Pacific Southwest, Region 9
Serving: Arizona, California, Hawaii, Nevada, Pacific Islands, Tribal Nations
Phoenix area ozone actions: Fact Sheet
Phoenix ozone final rate of progress plan
May 18, 1998
EPA is finding that the Phoenix metropolitan area has in place sufficient ozone control measures to meet the 15 percent rate of progress emission reduction requirement in the Clean Air Act.
Clean Air Act rate of progress requirement:
The Clean Air Act requires ozone nonattainment areas, like the Phoenix metropolitan area, to reduce emissions of volatile organic compounds (VOCs) by fifteen percent from 1990 levels by 1996. VOCs react in the atmosphere with nitrogen oxides to form ground-level ozone. Sources of VOCs include automobiles, lawnmowers and other small engines, gasoline, paints, consumer products such as hairspray, and industrial operations that apply coatings to surfaces such as printing, semiconductor manufacturing, and furniture manufacturing.
Fifteen percent plan:
EPA's finding that the Phoenix metropolitan area has in place sufficient measures to show a 15 percent reduction in VOC emissions is based on its analysis of the State's existing ozone control strategy as well as several national measures, such as emission standards for small gasoline-powered engines, that affect emissions in the Phoenix area. The State's control strategy includes the current vehicle emission inspection program, a limit on summertime gasoline volatility, the federal reformulated gasoline program, and numerous stationary source control measures adopted by Maricopa County. Overall, EPA's analysis indicates that the area will demonstrate the required 15 percent reduction by no later than mid-1999.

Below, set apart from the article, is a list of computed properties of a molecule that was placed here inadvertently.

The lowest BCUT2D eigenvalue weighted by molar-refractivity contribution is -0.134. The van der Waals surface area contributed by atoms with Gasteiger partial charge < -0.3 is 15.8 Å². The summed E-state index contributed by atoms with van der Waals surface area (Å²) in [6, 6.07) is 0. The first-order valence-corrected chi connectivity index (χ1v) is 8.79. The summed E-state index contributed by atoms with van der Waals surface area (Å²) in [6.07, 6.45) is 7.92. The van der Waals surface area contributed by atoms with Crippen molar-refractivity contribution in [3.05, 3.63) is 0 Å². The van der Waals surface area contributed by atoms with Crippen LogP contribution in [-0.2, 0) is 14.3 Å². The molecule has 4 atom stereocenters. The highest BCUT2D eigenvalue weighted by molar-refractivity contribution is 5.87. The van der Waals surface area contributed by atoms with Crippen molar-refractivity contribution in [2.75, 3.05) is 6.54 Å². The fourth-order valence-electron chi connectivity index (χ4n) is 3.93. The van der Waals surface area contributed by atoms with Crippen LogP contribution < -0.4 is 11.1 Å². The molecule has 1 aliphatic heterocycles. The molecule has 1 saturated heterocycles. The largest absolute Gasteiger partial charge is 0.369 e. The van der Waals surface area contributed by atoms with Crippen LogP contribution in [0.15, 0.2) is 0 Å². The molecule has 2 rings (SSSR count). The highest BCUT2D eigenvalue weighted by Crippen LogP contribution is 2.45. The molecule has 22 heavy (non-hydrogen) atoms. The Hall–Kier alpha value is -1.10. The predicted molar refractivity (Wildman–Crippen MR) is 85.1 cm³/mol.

This action is being taken at this time to comply with a court order regarding the 15 percent plan for the Phoenix area. The court case is American Lung Association of Arizona v. Browner.
Impact of Ozone on Public Health:
Exposure to ambient ozone concentrations, even at relatively low levels, can cause respiratory symptoms such as a reduction in lung function, chest pain, and cough. Repeated exposure can make people more susceptible to respiratory infection and lung inflammation, and can aggravate pre-existing respiratory diseases.
Children are most at risk from exposure to ozone because they are active outside, playing and exercising, during the summertime when ozone levels are at their highest. The elderly and those with respiratory diseases such as asthma are also at high risk.
Long-term exposure to ozone can cause irreversible changes in lung structure, which can lead to chronic respiratory illnesses such as emphysema, chronic bronchitis, and/or premature aging of the lungs.
For More Information:
For more information, please call Colleen McKaughan, Associate Director, Air Division, U.S. EPA Region 9 at (520) 498-0118.
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